Alasdair Whyte

GTCR hoping third time lucky with JSSI

CJI Americas 2020 was exceptionally upbeat this week and there are a lot of reasons to be optimistic. But although they understand the issues better, people who have dedicated a significant part or their career to an industry are naturally biased because they want it to grow. You could see clear evidence of this in all the 2009-2012 show daily headlines predicting: business aviation is set to soar/take-off/fly.

You also need people outside the industry to validate any optimistic thesis and,  even better, be willing to back it with cash. Yesterday, GTCR, a leading private equity firm, announced that it is buying a majority stake in Jet Support Services, Inc (JSSI). It has not revealed how much it is paying, but the Book family is keeping a “significant minority stake”.

“GTCR is investing in our management team and we are rolling over our own equity,” Neil Book,  President and CEO, of JSSI told Corporate Jet Investor. “They see JSSI as a company that has seen significant and substantial growth year-on-year and has performed strongly in 2020 – a year that has tested every company.

Of course, even the smartest investors can get things wrong. Many of the headstones in the business aviation corporate graveyard were paid for with private equity money. But GTCR understands business aviation industry better than most private equity firms.

In 2012 it acquired CAMP Systems (which includes AMSTAT) and got a good return selling it to Hearst in 2016. GTCR also invested in FBO chain and operator Landmark Aviation in early 2008 and sold out in 2012. In September 2020 it also became the largest shareholder in Gogo when it bought a 14.8% stake.

There is also a lot of serendipity about the JSSI deal.  Book says they were not looking to sell and the transaction took six weeks from first meeting to close.  Both GTCR and JSSI have Chicago headquarters – the two offices are just two blocks apart. Book has also been friends with Craig Bondy,  MD  at GTCR – who was involved in the Landmark and CAMP deals – since he came to Chicago to run JSSI.

“We have built a relationship with Neil over many years investing in the industry and have been extremely impressed with the business he has built and the team’s overall execution,” says Bondy.

On November 10th GTCR closed a new $7.5bn  equity fund – upsized from $6.75bn – and has capital to deploy,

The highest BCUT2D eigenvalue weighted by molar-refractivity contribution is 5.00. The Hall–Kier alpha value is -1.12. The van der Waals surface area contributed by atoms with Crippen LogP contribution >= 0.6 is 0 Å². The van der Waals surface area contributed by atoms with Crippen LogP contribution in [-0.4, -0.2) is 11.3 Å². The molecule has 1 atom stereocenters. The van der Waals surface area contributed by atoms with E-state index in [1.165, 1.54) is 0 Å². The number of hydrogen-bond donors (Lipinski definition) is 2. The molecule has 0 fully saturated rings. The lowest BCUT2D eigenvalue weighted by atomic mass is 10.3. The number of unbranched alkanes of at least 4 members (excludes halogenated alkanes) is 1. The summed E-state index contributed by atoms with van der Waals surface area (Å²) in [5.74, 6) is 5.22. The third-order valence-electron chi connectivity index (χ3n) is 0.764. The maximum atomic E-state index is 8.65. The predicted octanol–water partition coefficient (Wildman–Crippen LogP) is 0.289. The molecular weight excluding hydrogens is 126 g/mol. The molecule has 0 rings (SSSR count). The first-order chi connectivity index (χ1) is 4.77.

JSSI has more in common with CAMP than Landmark. Although it is best known for its hourly maintenance programmes – which now cover more than 2000 aircraft – and has a large technical team, it does not perform maintenance. In the past  few years it has expanded significantly into: parts and engine leasing – it is tearing down one aircraft a month and has just started on its second GV; advisory – appraisals, inspections and maintenance planning; maintenance technology after buying Tracware; and information following its acquisition of Conklin & de Decker. The company has also successfully started supporting regional airlines.

GTCR gives JSSI cash to buy other companies. “We will continue to identify and pursue strategic  acquisitions that are accretive to JSSI’s hourly maintenance programmes, JSSI parts and other areas of the business,” says Book. The company is also looking to invest in technology businesses.

GTCR is not the only investment firm targeting the sector. This week, Kenn Ricci’s SPAC (special-purpose acquisition company) successfully floated. Last month Global Jet Capital closed its cheapest, most oversubscribed securitisation. Stonebriar also had a great reception for an asset-backed bond in August.

One less obvious risk for investors is that they can also become trapped in the industry. “When we originally invested in JSSI it was just that: an investment,” says Book. “But when I become President eight years ago and got to meet the characters involved, I quickly realised that this is an industry I had no intention of leaving anytime soon.”

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